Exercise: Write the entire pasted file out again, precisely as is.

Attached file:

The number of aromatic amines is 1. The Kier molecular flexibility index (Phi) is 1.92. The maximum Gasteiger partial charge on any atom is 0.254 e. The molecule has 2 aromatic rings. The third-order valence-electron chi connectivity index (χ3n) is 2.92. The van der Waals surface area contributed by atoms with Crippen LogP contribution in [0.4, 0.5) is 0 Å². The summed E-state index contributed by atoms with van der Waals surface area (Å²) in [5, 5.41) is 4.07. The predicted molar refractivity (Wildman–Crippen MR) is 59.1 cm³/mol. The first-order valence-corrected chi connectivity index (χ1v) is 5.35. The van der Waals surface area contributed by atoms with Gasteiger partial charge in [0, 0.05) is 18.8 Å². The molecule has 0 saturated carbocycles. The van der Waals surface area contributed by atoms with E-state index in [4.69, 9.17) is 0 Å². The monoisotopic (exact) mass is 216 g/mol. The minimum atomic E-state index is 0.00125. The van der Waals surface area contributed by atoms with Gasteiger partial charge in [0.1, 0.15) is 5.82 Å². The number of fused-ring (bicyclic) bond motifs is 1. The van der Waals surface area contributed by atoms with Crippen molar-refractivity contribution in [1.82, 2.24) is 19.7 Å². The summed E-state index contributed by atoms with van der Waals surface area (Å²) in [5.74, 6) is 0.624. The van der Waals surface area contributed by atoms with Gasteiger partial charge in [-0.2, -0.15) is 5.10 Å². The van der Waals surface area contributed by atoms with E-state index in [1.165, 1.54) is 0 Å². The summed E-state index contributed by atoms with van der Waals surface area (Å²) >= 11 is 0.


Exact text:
The number of aromatic amines is 1. The Kier molecular flexibility index (Phi) is 1.92. The maximum Gasteiger partial charge on any atom is 0.254 e. The molecule has 2 aromatic rings. The third-order valence-electron chi connectivity index (χ3n) is 2.92. The van der Waals surface area contributed by atoms with Crippen LogP contribution in [0.4, 0.5) is 0 Å². The summed E-state index contributed by atoms with van der Waals surface area (Å²) in [5, 5.41) is 4.07. The predicted molar refractivity (Wildman–Crippen MR) is 59.1 cm³/mol. The first-order valence-corrected chi connectivity index (χ1v) is 5.35. The van der Waals surface area contributed by atoms with Gasteiger partial charge in [0, 0.05) is 18.8 Å². The molecule has 0 saturated carbocycles. The van der Waals surface area contributed by atoms with E-state index in [4.69, 9.17) is 0 Å². The monoisotopic (exact) mass is 216 g/mol. The minimum atomic E-state index is 0.00125. The van der Waals surface area contributed by atoms with Gasteiger partial charge in [0.1, 0.15) is 5.82 Å². The number of fused-ring (bicyclic) bond motifs is 1. The van der Waals surface area contributed by atoms with Crippen molar-refractivity contribution in [1.82, 2.24) is 19.7 Å². The summed E-state index contributed by atoms with van der Waals surface area (Å²) in [5.74, 6) is 0.624. The van der Waals surface area contributed by atoms with Gasteiger partial charge in [-0.2, -0.15) is 5.10 Å². The van der Waals surface area contributed by atoms with E-state index in [1.165, 1.54) is 0 Å². The summed E-state index contributed by atoms with van der Waals surface area (Å²) >= 11 is 0.